"The basic idea behind this field of research is to follow cellular processes---both normal and abnormal---by monitoring physical properties inside the cell. There's a long history of research on the chemistry happening inside the cell, but now we're getting interested in measuring the physical properties, because physical and chemical processes are related," said Kopelman, who is the Richard Smalley Distinguished University Professor of Chemistry, Physics and Applied Physics.
With a diameter of about 30 nanometers, the spherical device is 1,000-fold smaller than existing voltmeters, Kopelman said. It is a photonic instrument, meaning that it uses light to do its work, rather than the electrons that electronic devices employ.
Kopelman's former postdoctoral fellow Katherine Tyner, now at the U.S. Food and Drug Administration, used the nano-voltmeter to measure electric fields deep inside a cell---a feat that until now was impossible. Scientists have measured electric fields in the membranes that surround cells, but not in the interior, Kopelman said.
With the new approach, the researchers don't simply insert a single voltmeter; they're able to deploy thousands of voltmeters at once, spread throughout the cell. Each unit is a single nano-particle that contains voltage-sensitive dyes. When stimulated with blue light, the dyes emit red and green light, and the ratio of red to green corresponds to the strength of the electric field in the area of interest.
Tyner's measurements revealed surprisingly high electric fields in cytosol---the jellylike material that makes up most of a cell's interior.
"The standard paradigm has been that there are zero electric fields in cytosol," Kopelman said, "but all of the 13 regions we measured had high electric field strength---as high as 15 million volts per meter." In comparison, the electrical field strength inside a typical home is five to 10 volts per meter; directly under a power transmission line, it's 10,000 volts per meter. Kopelman, Tyner and coauthor Martin Philbert, professor of environmental health sciences and associate dean for research at the U-M School of Public Health, published a report on the nano-voltmeter and their paradigm-shattering findings in Biophysical Journal in August.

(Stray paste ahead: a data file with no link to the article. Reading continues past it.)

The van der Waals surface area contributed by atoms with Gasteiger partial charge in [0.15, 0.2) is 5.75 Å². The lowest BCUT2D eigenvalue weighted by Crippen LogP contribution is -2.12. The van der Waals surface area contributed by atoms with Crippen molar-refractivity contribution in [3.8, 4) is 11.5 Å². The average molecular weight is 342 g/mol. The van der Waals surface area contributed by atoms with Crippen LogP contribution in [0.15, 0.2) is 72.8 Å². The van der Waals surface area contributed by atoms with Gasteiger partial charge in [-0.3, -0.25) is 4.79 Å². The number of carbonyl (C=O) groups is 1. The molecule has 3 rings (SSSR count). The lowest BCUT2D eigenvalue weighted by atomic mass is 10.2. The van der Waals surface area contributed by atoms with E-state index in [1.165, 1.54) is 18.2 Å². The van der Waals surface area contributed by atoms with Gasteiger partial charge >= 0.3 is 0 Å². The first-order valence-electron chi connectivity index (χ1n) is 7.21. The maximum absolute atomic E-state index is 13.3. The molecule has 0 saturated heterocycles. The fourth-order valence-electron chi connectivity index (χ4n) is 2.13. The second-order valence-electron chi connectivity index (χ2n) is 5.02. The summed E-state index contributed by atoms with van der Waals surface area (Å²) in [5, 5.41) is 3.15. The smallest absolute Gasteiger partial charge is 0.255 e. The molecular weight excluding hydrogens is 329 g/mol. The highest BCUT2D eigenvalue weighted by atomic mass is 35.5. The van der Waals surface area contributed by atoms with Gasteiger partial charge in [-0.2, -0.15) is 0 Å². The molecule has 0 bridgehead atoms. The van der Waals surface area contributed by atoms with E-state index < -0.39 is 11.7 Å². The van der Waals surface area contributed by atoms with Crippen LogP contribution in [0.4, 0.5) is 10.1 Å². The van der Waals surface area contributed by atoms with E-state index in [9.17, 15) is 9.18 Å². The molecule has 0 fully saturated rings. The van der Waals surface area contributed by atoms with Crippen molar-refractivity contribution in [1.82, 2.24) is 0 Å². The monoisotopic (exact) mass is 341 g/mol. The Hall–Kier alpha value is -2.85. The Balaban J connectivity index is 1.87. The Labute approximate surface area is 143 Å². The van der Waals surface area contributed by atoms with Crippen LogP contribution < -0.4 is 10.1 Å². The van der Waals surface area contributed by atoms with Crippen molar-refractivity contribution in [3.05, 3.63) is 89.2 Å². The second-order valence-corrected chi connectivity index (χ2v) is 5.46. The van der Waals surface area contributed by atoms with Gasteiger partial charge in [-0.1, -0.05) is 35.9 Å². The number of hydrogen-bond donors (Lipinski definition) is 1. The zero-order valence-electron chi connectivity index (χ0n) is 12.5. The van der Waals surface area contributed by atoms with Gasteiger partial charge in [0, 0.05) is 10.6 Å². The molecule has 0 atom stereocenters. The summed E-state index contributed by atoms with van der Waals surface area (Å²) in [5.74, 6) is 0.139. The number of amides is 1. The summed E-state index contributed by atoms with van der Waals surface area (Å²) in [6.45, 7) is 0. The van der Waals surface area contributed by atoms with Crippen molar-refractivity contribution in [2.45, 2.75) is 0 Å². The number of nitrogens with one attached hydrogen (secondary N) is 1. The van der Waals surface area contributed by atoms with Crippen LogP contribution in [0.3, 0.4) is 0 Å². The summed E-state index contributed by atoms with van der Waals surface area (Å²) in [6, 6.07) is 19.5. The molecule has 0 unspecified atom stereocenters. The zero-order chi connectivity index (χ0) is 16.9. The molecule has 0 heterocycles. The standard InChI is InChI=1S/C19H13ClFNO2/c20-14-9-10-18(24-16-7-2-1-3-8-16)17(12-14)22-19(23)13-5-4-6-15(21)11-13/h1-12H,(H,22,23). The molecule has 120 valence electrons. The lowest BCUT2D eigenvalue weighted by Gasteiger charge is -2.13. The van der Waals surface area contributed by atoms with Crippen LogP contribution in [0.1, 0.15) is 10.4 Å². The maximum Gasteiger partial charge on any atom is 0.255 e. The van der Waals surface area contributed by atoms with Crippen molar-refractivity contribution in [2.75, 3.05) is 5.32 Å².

Those findings leave the researchers wondering why electrical fields exist inside cells.
"I don't know the answer to that," Kopelman said. "I suspect that finding out exactly what's going on will keep a lot of people working for a long time." But the ability to measure internal cellular electrical fields should aid in that endeavor.
It's already known that changes in electrical fields associated with membranes can play a role in diseases such as Alzheimer's, and researchers have been exploring the use of externally-applied electric fields to stimulate wound healing and nerve growth and regeneration.
As for the U-M researchers, Philbert, a neurotoxicologist, is exploring how intracellular fields change with exposure to nerve toxins, and Kopelman, who is collaborating with Philbert and researchers in the U-M medical school on new approaches to cancer detection and treatment, is interested in comparing electric fields in cancerous and non-cancerous cells. But they're also open to other avenues of research, Kopelman said.
"One reason for going to the ASCB meeting is to confer with colleagues and strategize about where to go next." ###
Contact: Nancy Ross-Flanigan email@example.com 734-647-1853 University of Michigan
The researchers received funding from the Defense Advanced Research Project Agency BioMagnetics program, the National Institutes of Health and the National Science Foundation - Division of Materials Research.
- For more information on Kopelman
- More on Philbert
- American Society for Cell Biology
- American Society for Cell Biology